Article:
Playing for Life to host charity events
Following the success of the 100 Holes of Golf challenge, in which four local golf pros played 100 holes of golf for charity at Promontory on July 15, The Playing for Life Foundation has a busy week scheduled.
Beginning Wednesday, Aug. 5, the organization has three events in three days. Wednesday’s event is the Swinging for Life — Greatest Race challenge, which begins at 5:15 p.m. at the Park City Golf Course. Thursday’s event is the 19th Hole Gala at Riverhorse, with appetizers, drinks and a silent auction, beginning at 6 p.m. Friday, a golf tournament at Park City Golf Course begins at 8:15 a.m. with a shotgun start.
Cynthia Brown, chair of The Playing for Life Foundation board, said Wednesday’s Greatest Race is an exciting way to hit the golf course.
"That’s a race to play a hole of golf as fast as you possibly can," she said. "It’s about teeing off and getting the ball in the hole. We had one foursome complete a par-4 in about 42 seconds."
The cost for the Greatest Race is $50, or $40 if the player is also signed up for Friday morning’s tournament.
Thursday’s gala at Riverhorse costs $100 to attend. Brown said it will be a fun evening with plenty of items to bid on.
"We try to raise as much as possible during that," she said. "The items are listed starting Aug. 1 at theplayingforlifefoundation.org. People can preview what we’re going to offer on that evening."
Friday’s tournament should be another large event, Brown said. The tournament has two formats — a four-person best-ball handicapped style or a scramble with no handicaps. Teams of four can register for the event, with a team entry fee of $600. Men’s teams, women’s teams and mixed teams are allowed.
"This is our 10th annual tournament," Brown said. "We have 90 people signed up so far, so there’s room for maybe two more teams. We have great hole-in-one prizes, breakfast and lunch."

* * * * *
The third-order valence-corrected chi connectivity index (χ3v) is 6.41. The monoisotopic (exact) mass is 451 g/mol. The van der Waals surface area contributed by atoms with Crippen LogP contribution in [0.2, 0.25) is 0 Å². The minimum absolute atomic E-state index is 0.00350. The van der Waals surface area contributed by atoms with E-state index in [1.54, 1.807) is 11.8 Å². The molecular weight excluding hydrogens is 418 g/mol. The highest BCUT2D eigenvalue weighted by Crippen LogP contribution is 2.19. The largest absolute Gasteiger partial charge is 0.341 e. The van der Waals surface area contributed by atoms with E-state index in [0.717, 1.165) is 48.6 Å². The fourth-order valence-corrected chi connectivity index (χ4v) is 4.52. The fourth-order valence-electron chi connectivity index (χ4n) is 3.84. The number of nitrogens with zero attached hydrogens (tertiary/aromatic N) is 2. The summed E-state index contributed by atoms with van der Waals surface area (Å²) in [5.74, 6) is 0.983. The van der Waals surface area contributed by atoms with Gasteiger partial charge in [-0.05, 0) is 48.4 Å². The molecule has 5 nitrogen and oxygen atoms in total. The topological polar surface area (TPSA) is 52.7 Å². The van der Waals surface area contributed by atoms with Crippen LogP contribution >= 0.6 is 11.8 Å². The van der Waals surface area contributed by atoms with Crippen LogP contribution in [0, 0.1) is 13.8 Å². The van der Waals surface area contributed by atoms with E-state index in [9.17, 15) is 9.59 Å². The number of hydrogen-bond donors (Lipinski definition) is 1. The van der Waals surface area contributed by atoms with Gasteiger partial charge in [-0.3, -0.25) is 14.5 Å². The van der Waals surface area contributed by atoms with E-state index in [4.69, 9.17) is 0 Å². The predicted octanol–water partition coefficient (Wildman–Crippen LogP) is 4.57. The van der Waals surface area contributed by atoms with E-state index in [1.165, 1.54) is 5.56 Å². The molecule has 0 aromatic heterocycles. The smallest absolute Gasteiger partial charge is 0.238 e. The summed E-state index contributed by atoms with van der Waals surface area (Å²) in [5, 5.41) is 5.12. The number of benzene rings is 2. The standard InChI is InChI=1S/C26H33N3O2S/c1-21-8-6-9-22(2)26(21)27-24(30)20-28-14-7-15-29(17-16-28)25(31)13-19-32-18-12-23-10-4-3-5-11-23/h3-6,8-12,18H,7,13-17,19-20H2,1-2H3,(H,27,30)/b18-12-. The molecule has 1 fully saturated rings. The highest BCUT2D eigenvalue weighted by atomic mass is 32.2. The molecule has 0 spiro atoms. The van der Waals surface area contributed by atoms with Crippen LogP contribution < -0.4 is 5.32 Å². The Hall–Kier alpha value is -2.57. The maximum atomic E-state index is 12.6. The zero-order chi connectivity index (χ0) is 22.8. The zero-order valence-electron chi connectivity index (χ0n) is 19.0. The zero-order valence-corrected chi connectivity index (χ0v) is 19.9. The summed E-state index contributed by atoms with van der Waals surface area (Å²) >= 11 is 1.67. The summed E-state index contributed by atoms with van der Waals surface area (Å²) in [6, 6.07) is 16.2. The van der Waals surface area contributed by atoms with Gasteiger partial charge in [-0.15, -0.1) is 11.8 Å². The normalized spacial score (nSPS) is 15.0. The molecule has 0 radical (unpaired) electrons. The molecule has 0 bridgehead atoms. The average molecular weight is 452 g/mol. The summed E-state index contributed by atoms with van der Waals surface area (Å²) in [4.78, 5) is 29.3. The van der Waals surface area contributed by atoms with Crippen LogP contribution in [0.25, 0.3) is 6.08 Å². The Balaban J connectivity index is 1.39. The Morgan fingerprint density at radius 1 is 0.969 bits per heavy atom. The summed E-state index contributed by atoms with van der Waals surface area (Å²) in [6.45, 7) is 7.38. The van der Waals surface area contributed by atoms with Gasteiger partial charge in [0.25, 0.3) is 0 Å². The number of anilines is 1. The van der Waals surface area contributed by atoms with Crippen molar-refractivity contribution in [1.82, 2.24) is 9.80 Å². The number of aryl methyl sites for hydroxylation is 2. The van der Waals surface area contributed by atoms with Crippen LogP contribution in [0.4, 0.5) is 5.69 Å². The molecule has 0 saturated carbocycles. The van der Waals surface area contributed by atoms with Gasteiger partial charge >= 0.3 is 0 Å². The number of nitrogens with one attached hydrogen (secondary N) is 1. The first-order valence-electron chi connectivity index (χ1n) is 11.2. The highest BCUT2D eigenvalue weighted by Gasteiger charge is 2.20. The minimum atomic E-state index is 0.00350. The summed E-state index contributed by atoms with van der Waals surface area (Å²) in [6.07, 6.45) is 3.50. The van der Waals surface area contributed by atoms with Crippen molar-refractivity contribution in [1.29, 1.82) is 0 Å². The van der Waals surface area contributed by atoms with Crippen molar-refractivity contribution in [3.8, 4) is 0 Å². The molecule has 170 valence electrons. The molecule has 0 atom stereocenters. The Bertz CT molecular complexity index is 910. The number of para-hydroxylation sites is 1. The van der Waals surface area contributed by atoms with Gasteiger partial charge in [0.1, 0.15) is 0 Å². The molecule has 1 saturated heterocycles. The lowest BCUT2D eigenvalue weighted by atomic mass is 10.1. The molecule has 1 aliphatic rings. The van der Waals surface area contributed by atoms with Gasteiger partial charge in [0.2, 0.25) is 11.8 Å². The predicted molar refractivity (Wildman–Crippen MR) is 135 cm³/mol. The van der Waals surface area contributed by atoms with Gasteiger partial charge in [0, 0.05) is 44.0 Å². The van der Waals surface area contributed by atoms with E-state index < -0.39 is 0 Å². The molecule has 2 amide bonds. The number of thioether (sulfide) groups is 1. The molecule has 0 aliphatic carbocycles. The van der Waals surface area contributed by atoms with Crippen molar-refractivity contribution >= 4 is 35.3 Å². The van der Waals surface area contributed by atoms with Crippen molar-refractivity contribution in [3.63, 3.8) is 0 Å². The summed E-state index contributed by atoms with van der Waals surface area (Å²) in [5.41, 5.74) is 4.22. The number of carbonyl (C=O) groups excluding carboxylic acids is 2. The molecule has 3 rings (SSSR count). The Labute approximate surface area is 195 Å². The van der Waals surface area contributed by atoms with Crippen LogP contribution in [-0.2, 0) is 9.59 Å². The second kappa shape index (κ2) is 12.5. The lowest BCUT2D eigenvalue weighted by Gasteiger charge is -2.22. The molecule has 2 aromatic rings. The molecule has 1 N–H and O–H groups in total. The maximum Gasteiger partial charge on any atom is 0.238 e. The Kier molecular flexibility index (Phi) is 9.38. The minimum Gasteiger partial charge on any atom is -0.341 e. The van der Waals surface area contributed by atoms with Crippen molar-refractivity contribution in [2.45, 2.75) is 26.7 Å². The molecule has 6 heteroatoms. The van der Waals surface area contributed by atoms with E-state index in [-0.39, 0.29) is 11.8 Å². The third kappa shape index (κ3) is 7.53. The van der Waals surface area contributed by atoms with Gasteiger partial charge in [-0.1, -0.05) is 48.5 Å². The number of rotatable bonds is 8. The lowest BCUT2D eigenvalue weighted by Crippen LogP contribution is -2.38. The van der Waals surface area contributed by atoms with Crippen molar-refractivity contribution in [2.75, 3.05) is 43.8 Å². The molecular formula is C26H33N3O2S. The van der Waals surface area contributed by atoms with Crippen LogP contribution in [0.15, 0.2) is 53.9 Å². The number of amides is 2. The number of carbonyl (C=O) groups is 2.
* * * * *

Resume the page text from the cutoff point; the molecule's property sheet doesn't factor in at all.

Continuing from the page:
Brown said The Playing for Life Foundation donates 98 percent of the money raised to local cancer-fighting organizations.
"We donate specifically to breast cancer research," she said. "We were able to offer 75 free mammograms in the Park City community last year and we were able to provide six retreats for survivors. At the retreats, they share their stories and bond. It’s a wonderful thing for these women to have that opportunity."
The Playing for Life Foundation uses a "full-circle" approach to fighting breast cancer, Brown added.
"We’re trying to find a cure for this disease in our lifetime and we take care of women in stages 1, 2, 3 and 4 of the disease," she said. "Then, the big step is prevention, and that’s where the mammograms come into it."
Though it’s shaping up to be a busy week for the all-volunteer organization, Brown said they can’t wait to get the events started.
"It’s an exciting time for us," she said. "We keep the money we raise local and support our community. We are very grateful to our sponsors and donors."
To learn more about The Playing for Life Foundation, or to sign up for this week’s events, visit http://www.theplayingforlifefoundation.org .
The lift, called Over and Out, will pick up guests near the base of the Tombstone Express lift and drop them off near the top of Sunrise lift, allowing skiers to more easily descend into Canyons Village.